The downsides to this type of maintenance are that it is technically complex and is difficult to set up and integrate into systems for spare parts and inventory management. Once running however, the cost of predictive maintenance is limited to the computing power being used which is typically nominal.
Predictive maintenance operates on the principle of a Prediction Window, which is a period of time between the first indications of failure and the complete functional failure of an asset. The concept of a prediction window is depicted in Figure 2. Inside the prediction window, there are signs that the asset is failing which can be measured by sensors. These signs may be missed by human operators as it is often unclear what the failure mechanism is.
Figure 2. The prediction window concept in predictive maintenance.
Several first-principles techniques can be used to model failure of an asset, including fatigue analysis and spectral analysis. The drawbacks with using first-principles are twofold:
Such techniques are specific to the asset that the models were built for. They do not generalise well to similar but non-identical assets without some tweaking of model parameters.
General wear-and-tear of the asset is difficult to model. Wear-and-tear shows slow drifts in sensor readings that could be mistaken for impending failure by a first-principles model.
Given these limitations of first-principles models, the current state-of-the-art of predictive maintenance is the use of machine learning models. Drawing on our expertise in artificial intelligence and mechanical engineering, Deep Blue AI has developed Apollo, a predictive maintenance framework that uses machine learning to predict asset failure. The continuous learning functionality of Apollo enables two key features that drive down costs and increase prediction confidence:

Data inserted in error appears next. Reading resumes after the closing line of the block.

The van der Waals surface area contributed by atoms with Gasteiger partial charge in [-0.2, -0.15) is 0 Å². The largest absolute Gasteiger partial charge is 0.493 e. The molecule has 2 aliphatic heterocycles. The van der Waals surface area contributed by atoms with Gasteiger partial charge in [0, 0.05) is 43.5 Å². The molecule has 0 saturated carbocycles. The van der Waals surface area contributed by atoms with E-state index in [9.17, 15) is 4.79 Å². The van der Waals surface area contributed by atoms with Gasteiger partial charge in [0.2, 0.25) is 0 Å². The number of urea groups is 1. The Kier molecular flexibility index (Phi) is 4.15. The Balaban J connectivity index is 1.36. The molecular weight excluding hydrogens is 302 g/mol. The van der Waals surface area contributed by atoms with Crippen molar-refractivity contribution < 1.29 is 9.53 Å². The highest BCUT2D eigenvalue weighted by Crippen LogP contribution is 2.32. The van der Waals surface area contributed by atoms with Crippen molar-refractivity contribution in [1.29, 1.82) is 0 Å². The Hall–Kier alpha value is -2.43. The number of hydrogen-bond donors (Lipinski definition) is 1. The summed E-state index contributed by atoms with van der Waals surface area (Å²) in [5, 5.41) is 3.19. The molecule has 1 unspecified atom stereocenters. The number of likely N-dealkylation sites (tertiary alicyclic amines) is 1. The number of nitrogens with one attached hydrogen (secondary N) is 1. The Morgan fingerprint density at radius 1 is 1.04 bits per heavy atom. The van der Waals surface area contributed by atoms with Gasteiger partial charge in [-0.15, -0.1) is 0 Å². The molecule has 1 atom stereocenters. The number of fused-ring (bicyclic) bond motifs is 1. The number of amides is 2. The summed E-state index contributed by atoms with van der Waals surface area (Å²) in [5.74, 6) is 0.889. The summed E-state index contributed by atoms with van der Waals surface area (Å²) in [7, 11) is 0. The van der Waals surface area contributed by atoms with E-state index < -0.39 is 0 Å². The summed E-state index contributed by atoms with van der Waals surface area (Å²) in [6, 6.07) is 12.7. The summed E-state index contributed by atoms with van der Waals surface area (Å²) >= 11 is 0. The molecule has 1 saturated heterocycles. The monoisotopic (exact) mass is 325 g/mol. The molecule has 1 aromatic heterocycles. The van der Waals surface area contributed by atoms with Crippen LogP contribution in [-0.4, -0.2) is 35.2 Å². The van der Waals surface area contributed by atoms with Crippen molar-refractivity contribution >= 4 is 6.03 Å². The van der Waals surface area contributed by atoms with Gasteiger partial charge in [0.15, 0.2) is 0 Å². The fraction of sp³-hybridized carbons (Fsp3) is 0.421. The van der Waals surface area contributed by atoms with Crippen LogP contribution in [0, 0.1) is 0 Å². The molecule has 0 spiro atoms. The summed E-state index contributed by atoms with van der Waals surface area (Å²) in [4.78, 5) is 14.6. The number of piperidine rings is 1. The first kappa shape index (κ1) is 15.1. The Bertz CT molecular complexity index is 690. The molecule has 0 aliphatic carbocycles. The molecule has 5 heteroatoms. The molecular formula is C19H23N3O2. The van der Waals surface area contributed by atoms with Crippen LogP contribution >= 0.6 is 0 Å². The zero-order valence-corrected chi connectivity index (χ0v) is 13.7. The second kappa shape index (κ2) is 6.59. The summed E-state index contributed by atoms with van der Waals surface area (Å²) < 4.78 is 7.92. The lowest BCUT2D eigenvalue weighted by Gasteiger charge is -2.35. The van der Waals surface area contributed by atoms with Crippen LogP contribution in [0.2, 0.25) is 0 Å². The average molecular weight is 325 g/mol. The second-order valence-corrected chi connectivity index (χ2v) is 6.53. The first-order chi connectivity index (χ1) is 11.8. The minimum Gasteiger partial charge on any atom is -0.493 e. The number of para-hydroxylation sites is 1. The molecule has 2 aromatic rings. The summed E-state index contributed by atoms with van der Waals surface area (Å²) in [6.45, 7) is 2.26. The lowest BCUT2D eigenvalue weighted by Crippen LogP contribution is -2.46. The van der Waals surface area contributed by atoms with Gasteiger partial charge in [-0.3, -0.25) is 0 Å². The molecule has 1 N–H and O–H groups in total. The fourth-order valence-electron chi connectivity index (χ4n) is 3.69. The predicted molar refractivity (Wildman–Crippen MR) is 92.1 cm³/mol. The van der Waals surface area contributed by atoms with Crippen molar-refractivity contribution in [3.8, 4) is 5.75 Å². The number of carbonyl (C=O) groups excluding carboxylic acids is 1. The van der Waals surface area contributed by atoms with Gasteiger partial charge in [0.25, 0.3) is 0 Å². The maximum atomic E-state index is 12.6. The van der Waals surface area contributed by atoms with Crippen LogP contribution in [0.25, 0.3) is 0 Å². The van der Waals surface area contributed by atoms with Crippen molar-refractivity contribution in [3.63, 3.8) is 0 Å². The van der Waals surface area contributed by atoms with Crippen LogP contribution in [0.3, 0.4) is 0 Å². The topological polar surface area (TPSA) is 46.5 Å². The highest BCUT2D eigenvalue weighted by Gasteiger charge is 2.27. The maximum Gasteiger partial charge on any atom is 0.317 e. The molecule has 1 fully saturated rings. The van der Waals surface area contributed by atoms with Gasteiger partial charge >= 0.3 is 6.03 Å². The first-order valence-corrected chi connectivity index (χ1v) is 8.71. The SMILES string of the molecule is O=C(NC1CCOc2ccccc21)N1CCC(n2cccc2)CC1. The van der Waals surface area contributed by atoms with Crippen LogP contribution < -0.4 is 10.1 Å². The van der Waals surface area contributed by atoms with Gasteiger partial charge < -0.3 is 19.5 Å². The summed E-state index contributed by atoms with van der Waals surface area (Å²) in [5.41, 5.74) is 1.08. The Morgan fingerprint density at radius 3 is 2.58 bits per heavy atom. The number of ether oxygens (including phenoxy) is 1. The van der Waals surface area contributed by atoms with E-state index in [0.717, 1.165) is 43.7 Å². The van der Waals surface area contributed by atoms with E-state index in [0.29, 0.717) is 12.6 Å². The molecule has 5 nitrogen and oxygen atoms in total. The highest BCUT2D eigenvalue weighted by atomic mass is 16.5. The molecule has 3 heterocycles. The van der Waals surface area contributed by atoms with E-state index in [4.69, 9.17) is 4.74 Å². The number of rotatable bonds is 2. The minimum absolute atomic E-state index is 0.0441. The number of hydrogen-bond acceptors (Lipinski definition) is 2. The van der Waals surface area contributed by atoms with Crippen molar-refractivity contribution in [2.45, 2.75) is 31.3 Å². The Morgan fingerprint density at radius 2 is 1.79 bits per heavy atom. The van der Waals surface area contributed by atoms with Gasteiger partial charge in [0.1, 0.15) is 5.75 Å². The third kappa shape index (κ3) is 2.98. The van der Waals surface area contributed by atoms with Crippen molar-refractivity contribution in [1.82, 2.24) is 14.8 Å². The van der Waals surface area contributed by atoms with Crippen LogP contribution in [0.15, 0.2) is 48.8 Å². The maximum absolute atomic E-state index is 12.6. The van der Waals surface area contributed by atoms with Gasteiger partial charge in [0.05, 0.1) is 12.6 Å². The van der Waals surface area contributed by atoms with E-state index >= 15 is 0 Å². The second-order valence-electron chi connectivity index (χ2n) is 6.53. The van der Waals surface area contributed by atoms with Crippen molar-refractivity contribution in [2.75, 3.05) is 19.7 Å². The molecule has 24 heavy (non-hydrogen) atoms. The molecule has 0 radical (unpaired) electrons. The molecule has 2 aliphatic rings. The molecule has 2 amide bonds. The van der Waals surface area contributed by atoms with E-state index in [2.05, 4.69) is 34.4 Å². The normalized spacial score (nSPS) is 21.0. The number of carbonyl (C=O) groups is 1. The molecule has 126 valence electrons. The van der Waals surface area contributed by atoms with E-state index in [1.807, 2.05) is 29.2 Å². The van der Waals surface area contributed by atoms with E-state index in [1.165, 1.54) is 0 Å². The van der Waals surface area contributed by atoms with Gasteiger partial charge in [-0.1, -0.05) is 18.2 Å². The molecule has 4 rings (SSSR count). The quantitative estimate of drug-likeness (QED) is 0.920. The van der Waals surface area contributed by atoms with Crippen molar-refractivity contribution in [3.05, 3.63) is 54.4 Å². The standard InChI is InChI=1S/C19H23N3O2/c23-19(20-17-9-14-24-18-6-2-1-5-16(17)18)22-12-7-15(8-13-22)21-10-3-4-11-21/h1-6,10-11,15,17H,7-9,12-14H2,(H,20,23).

Ability to generalise - Apollo learns the “signature” of normal operation on an asset. When it is applied to a completely different asset, it relearns a new signature before it starts making predictions.
Ability to adapt - Apollo monitors the asset continually to recognise wear-and-tear and distinguish expected deterioration from indications of failure.
Case study: Bearing Failure
A study was performed using Apollo to distinguish between a new and a faulty bearing. Data is taken from the Bearing Data Center of Case Western Reserve University. Faults ranging from 0.18mm to 0.71mm were induced on the inner race surface using electro-dicharge machining. The bearing was then installed into a 2hp electric motor instrumented with accelerometers. Measurements from the accelerometers are used as the input into Apollo.
The video below shows the performance of Apollo with these bearings. The top graph indicates Apollo's estimation of bearing state, while the bottom graph shows the ground truth of whether data fed to Apollo is from a good bearing or a faulty bearing.
Initially the motor is running with a good bearing at various loads. At cycle 650, data from the faulty bearings instead is fed into Apollo, as indicated by the bottom graph. The sudden jump in values in the top graph shows where asset failure is flagged.
Coupled with our interactive dashboards, Apollo provides the asset operator and owner with early warning of possible functional failure. The machine is still operable and can be used while plans are made to obtain replacement parts and shift the workload to another machine. Then the machine can be safely shut down and the faulty part replaced, resulting in minimal downtime and increased productivity.
To know if Apollo is right for you, contact us to discuss your specific situation at email@example.com